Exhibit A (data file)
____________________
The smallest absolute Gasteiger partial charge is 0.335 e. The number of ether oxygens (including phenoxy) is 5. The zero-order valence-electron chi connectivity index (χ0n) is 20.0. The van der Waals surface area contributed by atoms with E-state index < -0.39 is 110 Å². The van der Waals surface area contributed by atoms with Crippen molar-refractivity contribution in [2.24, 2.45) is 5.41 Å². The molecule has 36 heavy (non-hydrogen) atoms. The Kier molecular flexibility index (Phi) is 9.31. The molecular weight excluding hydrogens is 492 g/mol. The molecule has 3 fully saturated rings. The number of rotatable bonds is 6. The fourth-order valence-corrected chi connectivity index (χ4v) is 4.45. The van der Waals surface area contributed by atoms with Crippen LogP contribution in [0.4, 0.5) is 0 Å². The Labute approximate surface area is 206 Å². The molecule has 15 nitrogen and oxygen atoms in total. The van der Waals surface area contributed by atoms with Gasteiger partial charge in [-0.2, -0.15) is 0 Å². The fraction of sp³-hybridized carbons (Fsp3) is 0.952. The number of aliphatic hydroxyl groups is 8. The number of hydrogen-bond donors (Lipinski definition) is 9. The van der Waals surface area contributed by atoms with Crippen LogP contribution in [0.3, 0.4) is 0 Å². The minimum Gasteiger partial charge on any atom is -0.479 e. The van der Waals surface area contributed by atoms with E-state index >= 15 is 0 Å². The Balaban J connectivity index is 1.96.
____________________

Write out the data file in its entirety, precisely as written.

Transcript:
The smallest absolute Gasteiger partial charge is 0.335 e. The number of ether oxygens (including phenoxy) is 5. The zero-order valence-electron chi connectivity index (χ0n) is 20.0. The van der Waals surface area contributed by atoms with E-state index < -0.39 is 110 Å². The van der Waals surface area contributed by atoms with Crippen molar-refractivity contribution in [2.24, 2.45) is 5.41 Å². The molecule has 36 heavy (non-hydrogen) atoms. The Kier molecular flexibility index (Phi) is 9.31. The molecular weight excluding hydrogens is 492 g/mol. The molecule has 3 fully saturated rings. The number of rotatable bonds is 6. The fourth-order valence-corrected chi connectivity index (χ4v) is 4.45. The van der Waals surface area contributed by atoms with Crippen LogP contribution in [0.4, 0.5) is 0 Å². The Labute approximate surface area is 206 Å². The molecule has 15 nitrogen and oxygen atoms in total. The van der Waals surface area contributed by atoms with Gasteiger partial charge in [-0.2, -0.15) is 0 Å². The fraction of sp³-hybridized carbons (Fsp3) is 0.952. The number of aliphatic hydroxyl groups is 8. The number of hydrogen-bond donors (Lipinski definition) is 9. The van der Waals surface area contributed by atoms with Crippen LogP contribution in [0.3, 0.4) is 0 Å². The minimum Gasteiger partial charge on any atom is -0.479 e. The van der Waals surface area contributed by atoms with E-state index >= 15 is 0 Å². The Balaban J connectivity index is 1.96.